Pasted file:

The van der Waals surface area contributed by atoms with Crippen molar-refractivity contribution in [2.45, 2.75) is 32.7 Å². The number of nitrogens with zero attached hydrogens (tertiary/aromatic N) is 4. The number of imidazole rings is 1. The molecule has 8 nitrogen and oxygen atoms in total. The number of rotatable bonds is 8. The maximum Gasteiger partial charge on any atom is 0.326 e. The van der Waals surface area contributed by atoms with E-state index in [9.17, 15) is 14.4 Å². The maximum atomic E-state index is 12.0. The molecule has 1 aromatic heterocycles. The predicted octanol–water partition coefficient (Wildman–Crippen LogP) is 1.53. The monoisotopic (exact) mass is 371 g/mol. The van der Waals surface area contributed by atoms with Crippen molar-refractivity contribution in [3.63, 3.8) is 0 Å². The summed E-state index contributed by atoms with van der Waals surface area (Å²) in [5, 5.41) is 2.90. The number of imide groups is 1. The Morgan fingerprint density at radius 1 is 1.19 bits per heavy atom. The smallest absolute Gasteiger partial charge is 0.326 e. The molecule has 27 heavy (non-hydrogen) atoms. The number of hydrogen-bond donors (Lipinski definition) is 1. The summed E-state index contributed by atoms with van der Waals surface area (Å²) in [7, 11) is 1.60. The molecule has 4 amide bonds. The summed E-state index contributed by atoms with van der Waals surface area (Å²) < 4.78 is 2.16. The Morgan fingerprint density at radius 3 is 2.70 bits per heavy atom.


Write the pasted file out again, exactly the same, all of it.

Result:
The van der Waals surface area contributed by atoms with Crippen molar-refractivity contribution in [2.45, 2.75) is 32.7 Å². The number of nitrogens with zero attached hydrogens (tertiary/aromatic N) is 4. The number of imidazole rings is 1. The molecule has 8 nitrogen and oxygen atoms in total. The number of rotatable bonds is 8. The maximum Gasteiger partial charge on any atom is 0.326 e. The van der Waals surface area contributed by atoms with E-state index in [9.17, 15) is 14.4 Å². The maximum atomic E-state index is 12.0. The molecule has 1 aromatic heterocycles. The predicted octanol–water partition coefficient (Wildman–Crippen LogP) is 1.53. The monoisotopic (exact) mass is 371 g/mol. The van der Waals surface area contributed by atoms with Crippen molar-refractivity contribution in [3.63, 3.8) is 0 Å². The summed E-state index contributed by atoms with van der Waals surface area (Å²) in [5, 5.41) is 2.90. The number of imide groups is 1. The Morgan fingerprint density at radius 1 is 1.19 bits per heavy atom. The smallest absolute Gasteiger partial charge is 0.326 e. The molecule has 27 heavy (non-hydrogen) atoms. The number of hydrogen-bond donors (Lipinski definition) is 1. The summed E-state index contributed by atoms with van der Waals surface area (Å²) in [7, 11) is 1.60. The molecule has 4 amide bonds. The summed E-state index contributed by atoms with van der Waals surface area (Å²) < 4.78 is 2.16. The Morgan fingerprint density at radius 3 is 2.70 bits per heavy atom.